We’re Just Not That Interested

And when you come down to it, we know we’re not the best crocheters, not the best knitters. But, we’re not really interested in that. We are more interested in connecting with people. We’re interested in finding people that feel they’re not good enough in any fiber craft. We want to help you strip away your doubts, help you find confidence in your life by picking up something as simple as yarn. Because, we’re not at all interested in how well you can do it. We don’t categorize your worth by how complicated your patterns are. We’re more interested in the idea that you came to this craft of fiber arts because you wanted to simply do something that helped your spirit, your soul; something that gave you inspiration and enjoyment; something that caused a sudden addiction to hands bringing something to purpose. Or you needed to make some money. I’m all in favor of that….

So, we’re not at all interested in being the best in this field, and Lord knows, we’ve had quite a few of the big wigs of yarn remind us that what we do is second hand, a little “interesting” and “fun,” but not of any real value in the fiber arts community. We weren’t aware this was a competition, and I certainly wasn’t aware there was a prize if you won. It’s the process that counts, it’s the actual attempt at it that matters, it’s the hands on sticks and hooks and challenging yarn that brings us all here. It’s the desire to walk away from a mad life, and use our needles and hooks as the Buddhists may use their mandalas: to breathe, to find calm, to find peace, or to some, to find prosperity in our talents.

So, to the big wigs we are something of a threat, because we don’t promote the competitive desire to be the best possible knitter or crocheter out there. We do something a touch differently. We applaud you for working up your projects, for the fact that you actually held the notions in your hands, for trying to do a scarf for the first time. For trying socks from the toe up. For loving your weekend working up an afghan. For taking the time to feel good about your work when it’s done. Yes, that’s it. We want you to feel GOOD about the work you’ve done.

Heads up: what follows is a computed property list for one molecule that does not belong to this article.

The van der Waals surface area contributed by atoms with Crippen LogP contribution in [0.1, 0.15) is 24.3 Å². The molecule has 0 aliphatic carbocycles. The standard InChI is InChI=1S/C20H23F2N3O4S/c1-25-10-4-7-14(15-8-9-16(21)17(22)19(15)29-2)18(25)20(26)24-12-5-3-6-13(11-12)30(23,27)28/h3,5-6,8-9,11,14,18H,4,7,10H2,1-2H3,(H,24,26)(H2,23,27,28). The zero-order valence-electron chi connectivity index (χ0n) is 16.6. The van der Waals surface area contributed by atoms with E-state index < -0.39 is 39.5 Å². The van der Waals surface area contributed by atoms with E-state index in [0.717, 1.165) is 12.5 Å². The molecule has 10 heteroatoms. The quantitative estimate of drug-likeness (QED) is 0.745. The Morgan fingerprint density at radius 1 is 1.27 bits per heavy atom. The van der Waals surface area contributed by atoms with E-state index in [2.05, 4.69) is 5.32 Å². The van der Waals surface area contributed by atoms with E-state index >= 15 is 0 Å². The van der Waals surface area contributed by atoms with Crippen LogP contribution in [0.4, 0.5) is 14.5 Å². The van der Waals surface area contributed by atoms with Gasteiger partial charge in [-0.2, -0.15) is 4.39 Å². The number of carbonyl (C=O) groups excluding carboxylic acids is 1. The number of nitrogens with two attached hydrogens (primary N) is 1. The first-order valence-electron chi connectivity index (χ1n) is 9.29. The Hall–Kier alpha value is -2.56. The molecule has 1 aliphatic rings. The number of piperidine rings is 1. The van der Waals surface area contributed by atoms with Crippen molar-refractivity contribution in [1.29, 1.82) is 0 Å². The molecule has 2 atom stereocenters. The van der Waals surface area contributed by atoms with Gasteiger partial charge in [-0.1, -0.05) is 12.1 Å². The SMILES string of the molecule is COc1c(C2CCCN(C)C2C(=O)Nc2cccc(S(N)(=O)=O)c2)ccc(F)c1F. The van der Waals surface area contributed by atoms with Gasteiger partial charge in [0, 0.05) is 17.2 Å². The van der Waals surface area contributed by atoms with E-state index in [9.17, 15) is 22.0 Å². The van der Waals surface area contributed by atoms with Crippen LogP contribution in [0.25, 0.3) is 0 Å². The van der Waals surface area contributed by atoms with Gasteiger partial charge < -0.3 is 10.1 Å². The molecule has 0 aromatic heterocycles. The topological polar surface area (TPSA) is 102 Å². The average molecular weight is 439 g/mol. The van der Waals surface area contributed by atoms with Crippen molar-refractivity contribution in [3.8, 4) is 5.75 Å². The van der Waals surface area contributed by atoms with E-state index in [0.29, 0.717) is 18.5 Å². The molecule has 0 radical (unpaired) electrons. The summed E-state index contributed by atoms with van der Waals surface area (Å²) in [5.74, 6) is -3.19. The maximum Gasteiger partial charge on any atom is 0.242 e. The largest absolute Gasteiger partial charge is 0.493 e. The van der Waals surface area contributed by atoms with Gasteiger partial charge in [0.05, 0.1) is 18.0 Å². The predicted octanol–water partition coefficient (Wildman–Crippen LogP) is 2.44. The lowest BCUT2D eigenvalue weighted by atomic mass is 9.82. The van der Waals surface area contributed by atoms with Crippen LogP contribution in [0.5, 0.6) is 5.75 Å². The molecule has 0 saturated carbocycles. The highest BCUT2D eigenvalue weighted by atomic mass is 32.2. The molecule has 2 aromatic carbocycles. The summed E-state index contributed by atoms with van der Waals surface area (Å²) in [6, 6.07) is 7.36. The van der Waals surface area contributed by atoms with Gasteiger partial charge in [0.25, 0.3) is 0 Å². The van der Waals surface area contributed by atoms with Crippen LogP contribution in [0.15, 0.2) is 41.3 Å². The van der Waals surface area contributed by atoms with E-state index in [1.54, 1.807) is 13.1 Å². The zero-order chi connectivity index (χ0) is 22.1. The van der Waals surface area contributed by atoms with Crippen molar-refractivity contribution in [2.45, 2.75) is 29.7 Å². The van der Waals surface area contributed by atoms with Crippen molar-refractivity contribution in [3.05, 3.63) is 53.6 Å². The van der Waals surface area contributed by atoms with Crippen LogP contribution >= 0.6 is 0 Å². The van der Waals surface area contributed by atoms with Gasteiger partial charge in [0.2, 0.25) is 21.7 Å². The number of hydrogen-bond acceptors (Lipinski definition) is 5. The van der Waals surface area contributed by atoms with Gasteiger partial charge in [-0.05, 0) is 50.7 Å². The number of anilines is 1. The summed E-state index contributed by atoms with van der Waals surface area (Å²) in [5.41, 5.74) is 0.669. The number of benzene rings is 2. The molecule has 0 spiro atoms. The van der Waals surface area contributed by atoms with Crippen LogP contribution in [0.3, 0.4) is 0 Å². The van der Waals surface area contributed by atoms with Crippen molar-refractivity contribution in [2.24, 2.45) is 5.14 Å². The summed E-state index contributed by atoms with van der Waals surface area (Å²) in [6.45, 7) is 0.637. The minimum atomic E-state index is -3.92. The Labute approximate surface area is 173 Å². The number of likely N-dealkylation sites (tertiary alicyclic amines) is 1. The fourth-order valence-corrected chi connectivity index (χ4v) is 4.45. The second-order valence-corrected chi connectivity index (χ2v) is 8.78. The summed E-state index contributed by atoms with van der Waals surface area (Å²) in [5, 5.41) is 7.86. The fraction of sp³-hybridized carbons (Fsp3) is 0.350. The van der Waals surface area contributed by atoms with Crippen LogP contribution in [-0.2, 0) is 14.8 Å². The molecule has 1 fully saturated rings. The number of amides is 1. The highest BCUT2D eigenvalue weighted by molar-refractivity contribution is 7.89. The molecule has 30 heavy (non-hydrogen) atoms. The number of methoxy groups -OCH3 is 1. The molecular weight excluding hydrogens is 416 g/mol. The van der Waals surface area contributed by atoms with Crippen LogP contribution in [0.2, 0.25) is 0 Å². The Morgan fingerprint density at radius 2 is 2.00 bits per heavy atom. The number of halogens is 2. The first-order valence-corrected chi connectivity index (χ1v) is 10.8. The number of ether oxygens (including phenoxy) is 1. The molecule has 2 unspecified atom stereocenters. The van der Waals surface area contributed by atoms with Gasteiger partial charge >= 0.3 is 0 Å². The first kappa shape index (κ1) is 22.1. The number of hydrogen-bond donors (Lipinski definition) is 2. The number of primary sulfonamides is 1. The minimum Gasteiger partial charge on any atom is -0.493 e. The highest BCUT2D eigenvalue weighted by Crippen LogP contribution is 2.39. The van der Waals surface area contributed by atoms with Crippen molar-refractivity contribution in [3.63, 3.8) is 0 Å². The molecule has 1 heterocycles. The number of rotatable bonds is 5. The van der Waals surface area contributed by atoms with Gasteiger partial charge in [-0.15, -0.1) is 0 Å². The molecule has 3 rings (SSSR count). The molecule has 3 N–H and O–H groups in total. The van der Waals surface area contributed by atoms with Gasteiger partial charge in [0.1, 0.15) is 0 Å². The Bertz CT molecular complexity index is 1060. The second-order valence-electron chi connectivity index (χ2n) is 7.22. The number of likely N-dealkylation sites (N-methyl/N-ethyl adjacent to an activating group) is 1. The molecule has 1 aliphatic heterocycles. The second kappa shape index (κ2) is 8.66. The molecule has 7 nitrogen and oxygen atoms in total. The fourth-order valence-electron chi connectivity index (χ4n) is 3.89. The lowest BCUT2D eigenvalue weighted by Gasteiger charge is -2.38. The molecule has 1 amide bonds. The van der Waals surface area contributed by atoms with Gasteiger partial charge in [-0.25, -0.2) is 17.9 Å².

All of our work (I mean yours and mine) shows an insight into the lives that we’re dealing with. My knitting started with panic and homelessness. Yours may be different…..it may be the same. But, each of us has work that we do that catalogs the moments in our lives where we want to find someone to acknowledge our work, to find some praise. We yearn for that while we’re busy casting on. We want someone else to appreciate what we’ve done. And this weird world of people who claim themselves artists and experts have lost all concept of why YOU are HERE KNITTING and CROCHETING. You just want someone to be proud of your work, to acknowledge that you spent the time DOING it. Not to dismiss you because your work isn’t good enough.

(Ahem….Yes, someone said I only had a career in knitting because people felt sorry for me. I could only respond in the sardonic way in which I often do, “And you’re here interviewing me about my knit pity bear. It isn’t about the bear I knit…it’s about what that bear represents….You call it marketing? I call it fighting for my life….”)

Sorry I’m not as eloquent as I tend to be. Feeling a little weird that his world of knitting and crocheting has become as nasty as Tonya Harding’s boyfriend taking a crowbar to Nancy Kerrigan. Break a leg!

If anyone should dismiss your work, then you come here. Your work is welcome here. Because we promote the idea that it isn’t what you knit or crocheted, but the nod  that you did it in the first place.  Because we’re just not interested in who does it best. We’re more interested in WHY you do it. We’re more interested in the communication of what these knit and crocheted things mean. We speak to the ones we love when we gift our work. We make a declaration of independence when we begin to sell our things. We offer the world our hopes, our enthusiasm when we hand from these to another something we have crafted…..and we’re just not interested in having people tell you it’s not good enough because it’s not complex.

Now, go cast on! (or) chain!





  1. It make sme so sad that crafting has to be a competition. ….support, encouragement , just somewhere to chat about what you are doing is so important. Thank you for providing that place.